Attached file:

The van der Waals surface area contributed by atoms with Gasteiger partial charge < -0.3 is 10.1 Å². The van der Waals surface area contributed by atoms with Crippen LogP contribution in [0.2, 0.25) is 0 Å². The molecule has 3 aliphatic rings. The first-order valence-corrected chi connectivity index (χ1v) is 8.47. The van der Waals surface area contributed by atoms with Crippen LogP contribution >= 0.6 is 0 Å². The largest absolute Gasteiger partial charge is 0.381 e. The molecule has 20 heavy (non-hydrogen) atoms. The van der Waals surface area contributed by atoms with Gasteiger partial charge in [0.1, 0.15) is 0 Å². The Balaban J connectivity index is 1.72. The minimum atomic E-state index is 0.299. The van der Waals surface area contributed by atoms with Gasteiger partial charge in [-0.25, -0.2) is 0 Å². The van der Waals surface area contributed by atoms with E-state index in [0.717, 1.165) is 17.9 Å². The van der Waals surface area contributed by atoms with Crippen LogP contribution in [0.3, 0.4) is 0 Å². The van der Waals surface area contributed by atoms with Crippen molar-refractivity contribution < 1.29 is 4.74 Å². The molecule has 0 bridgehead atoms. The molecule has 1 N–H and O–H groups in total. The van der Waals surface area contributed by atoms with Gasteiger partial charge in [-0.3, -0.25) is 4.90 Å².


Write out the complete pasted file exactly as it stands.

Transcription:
The van der Waals surface area contributed by atoms with Gasteiger partial charge < -0.3 is 10.1 Å². The van der Waals surface area contributed by atoms with Crippen LogP contribution in [0.2, 0.25) is 0 Å². The molecule has 3 aliphatic rings. The first-order valence-corrected chi connectivity index (χ1v) is 8.47. The van der Waals surface area contributed by atoms with Crippen LogP contribution >= 0.6 is 0 Å². The largest absolute Gasteiger partial charge is 0.381 e. The molecule has 20 heavy (non-hydrogen) atoms. The van der Waals surface area contributed by atoms with Gasteiger partial charge in [0.1, 0.15) is 0 Å². The Balaban J connectivity index is 1.72. The minimum atomic E-state index is 0.299. The van der Waals surface area contributed by atoms with Gasteiger partial charge in [-0.25, -0.2) is 0 Å². The van der Waals surface area contributed by atoms with E-state index in [0.717, 1.165) is 17.9 Å². The van der Waals surface area contributed by atoms with Crippen LogP contribution in [0.3, 0.4) is 0 Å². The van der Waals surface area contributed by atoms with Crippen molar-refractivity contribution < 1.29 is 4.74 Å². The molecule has 0 bridgehead atoms. The molecule has 1 N–H and O–H groups in total. The van der Waals surface area contributed by atoms with Gasteiger partial charge in [-0.3, -0.25) is 4.90 Å².